A lot depends on the range of frequencies, any sensor will have its own
fundamental frequency- multiple sensors may be a good idea. Geophones seem
to be good up to a few hundred Hz, cheap but difficult to get qty one. For
the application a speaker may be the clue (as a second sensor).
--

regards

jc

LEGAL - I don't believe what I wrote and neither should you. Sobriety and/or
sanity of the author is not guaranteed

EMAIL - and are not valid email
addresses. news2x at perentie is valid for a while.
  #4  
Old March 7th 05, 04:42 AM
Brian Whatcott
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On Mon, 07 Mar 2005 13:07:25 +1100, jc wrote:

///
A lot depends on the range of frequencies, any sensor will have its own
fundamental frequency- multiple sensors may be a good idea. Geophones seem
to be good up to a few hundred Hz, cheap but difficult to get qty one. For
the application a speaker may be the clue (as a second sensor).



Building on this idea - it appears that piezo speakers with a loaded
wafer have done well in this application.
I'm guessing that loading the ceramic to a natural frequency well
below 40Hz would be good. The output is a function of acceleration
of the casing, I imagine.

Brian Whatcott Altus OK
  #5  
Old March 7th 05, 07:11 AM
Frank van der Hulst
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RST Engineering wrote:
Necessity, as they say, is a mother.

[snip]
As an extra bonus question, my sensor is going to be an old phonograph
cartridge.


And you *need* to use that phonograph needle?

Analog Devices sells cheap MEMS-based accelerometers (e.g. ADXL202). You
could even use two or 3 axes. The output a 5V square wave whose duty
cycle is proportional to acceleration.

Frank
  #6  
Old March 7th 05, 07:09 PM
Joerg
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Hello Jim,

What we know is that the engine is going to have a fundamental frequency at
cruise RPM. Let's take the math-simple engine RPM of 2400. This gives us a
fundamental frequency of 2400/60 or 40 Hz.



Just a thought: Usually the time between the onset of a vibration and
some catastrophic failure is rather short. I believe what also needs to
be detected is the higher frequency stuff that can happen well before
this. Such as friction sounds from a bearing or cam not getting enough
lubrication.

Regards, Joerg

http://www.analogconsultants.com
  #7  
Old March 8th 05, 12:59 AM
Ernest Christley
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RST Engineering wrote:

Lastly, once I get this sucker up and running with you all's good ideas, is
anybody game to bolt it onto their flying machine and report results? I can
do it for the 182, but I'd really like some other real-world reports.

Jim




I should be able to volunteer a rotary by the end of the summer.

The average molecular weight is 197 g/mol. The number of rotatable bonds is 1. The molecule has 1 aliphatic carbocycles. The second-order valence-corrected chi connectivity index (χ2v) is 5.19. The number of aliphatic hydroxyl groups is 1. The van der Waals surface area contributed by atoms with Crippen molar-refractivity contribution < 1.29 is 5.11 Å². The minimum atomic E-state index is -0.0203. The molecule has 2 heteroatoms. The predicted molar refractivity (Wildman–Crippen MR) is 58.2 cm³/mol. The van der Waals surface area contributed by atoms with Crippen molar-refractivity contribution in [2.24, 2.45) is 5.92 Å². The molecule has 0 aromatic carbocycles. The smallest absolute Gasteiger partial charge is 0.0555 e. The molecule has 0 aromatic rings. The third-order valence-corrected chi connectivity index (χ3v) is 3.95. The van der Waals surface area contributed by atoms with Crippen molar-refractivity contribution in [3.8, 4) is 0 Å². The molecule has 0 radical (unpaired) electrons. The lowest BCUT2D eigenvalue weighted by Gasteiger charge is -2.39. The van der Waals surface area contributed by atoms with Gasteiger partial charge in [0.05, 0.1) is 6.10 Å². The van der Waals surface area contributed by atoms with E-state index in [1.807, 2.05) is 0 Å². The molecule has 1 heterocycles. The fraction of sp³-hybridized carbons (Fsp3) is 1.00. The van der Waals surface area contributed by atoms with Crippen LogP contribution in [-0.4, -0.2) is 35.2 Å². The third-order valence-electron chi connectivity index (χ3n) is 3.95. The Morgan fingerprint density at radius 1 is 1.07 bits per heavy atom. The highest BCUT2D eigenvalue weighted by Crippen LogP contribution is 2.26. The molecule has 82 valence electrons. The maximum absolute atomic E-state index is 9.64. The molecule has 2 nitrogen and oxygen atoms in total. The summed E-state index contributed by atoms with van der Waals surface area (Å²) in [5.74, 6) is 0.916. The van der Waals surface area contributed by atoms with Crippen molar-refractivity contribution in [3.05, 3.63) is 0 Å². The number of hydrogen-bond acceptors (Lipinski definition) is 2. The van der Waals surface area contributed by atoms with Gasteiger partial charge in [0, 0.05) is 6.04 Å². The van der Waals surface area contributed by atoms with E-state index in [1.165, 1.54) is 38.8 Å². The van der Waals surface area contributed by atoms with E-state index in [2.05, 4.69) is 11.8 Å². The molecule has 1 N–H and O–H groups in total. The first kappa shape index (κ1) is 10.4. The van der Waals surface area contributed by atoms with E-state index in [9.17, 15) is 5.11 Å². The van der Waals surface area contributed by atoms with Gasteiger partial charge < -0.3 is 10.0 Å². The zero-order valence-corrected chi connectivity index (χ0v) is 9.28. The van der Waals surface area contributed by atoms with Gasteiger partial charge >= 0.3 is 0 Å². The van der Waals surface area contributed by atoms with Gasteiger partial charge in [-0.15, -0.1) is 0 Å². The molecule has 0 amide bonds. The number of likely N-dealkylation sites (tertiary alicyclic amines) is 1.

Since you won't know what frequencies should be there, could you make it
a sort of historical tracking system, with maybe some sort of alarm that
goes off if something starts going out of whack from historical data?
  #8  
Old March 10th 05, 05:00 PM
Stuart Fields
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Default

Well Jim if you are inventing a vibration monitor, then you need a vibrating
platform to test it on. I have a Safari helicopter that qualifies. I also
have an electronic balancer and accelerometer transducers to provide some
cross checking at engine frequencies of 45hz, rotor frequencies of 8 and
16hz. and possibly with a little fooling, harmonics of all of the above.
Stu Fields

"RST Engineering" wrote in message
...
Necessity, as they say, is a mother.

I am in the process of reinventing a square wheel called a vibration
monitor. The electronics is relatively trivial IF the input and output
parameters are known.

What we know is that the engine is going to have a fundamental frequency

at
cruise RPM. Let's take the math-simple engine RPM of 2400. This gives us

a
fundamental frequency of 2400/60 or 40 Hz.

But wait, he said. There are going to be other (sub) harmonics of that
frequency that will be of some interest. And, those harmonics will change
as a function of the engine being a two or four stroke, four or six
cylinder.

So, oh wise and noble gurus of engine stuffings, what (sub) harmonics are
going to be of most interest to us and what is their mathematical
relationship to the fundamental?

As an extra bonus question, my sensor is going to be an old phonograph
cartridge. Should I use the lightest weight "needle" that I can find?

How
about a tiny little ball of lead at the tip of that needle? Would that

help
the sensor? Or hinder it?

Lastly, once I get this sucker up and running with you all's good ideas,

is
anybody game to bolt it onto their flying machine and report results? I

can
do it for the 182, but I'd really like some other real-world reports.

Jim




  #9  
Old March 12th 05, 01:08 AM
mindenpilot
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Default


Yes, IMHO accelerometers are a better way to go initially.

This sort of thing has been done in commercial products, years ago
although I don't know the details.


Stangely enough, this is what I do for a living. No kidding.
I am an engineer at Bently Nevada, Corp, the industry leader in machinery
diagnostics.
Most of our claim to fame is for rotating machinery; however, we do quite a
bit of work with reciprocating engines as well.

An accelerometer will work well.
So will proximity (vibration) probes.
We do all kinds of little tricks like putting a notch in the crankshaft to
use as a phase reference.
Then we can determine at what point in the cycle an anomaly occurs, which
can lead to different diagnoses.
We do a whole lot more, but I can't give away all of the trade secrets ;-)

Adam
N7966L
Beech Super III


  #10  
Old March 12th 05, 01:25 AM
Morgans
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"mindenpilot" wrote

We do all kinds of little tricks like putting a notch in the crankshaft to
use as a phase reference.
Then we can determine at what point in the cycle an anomaly occurs, which
can lead to different diagnoses.


How does the notch help in telling the rotational position?
--
Jim in NC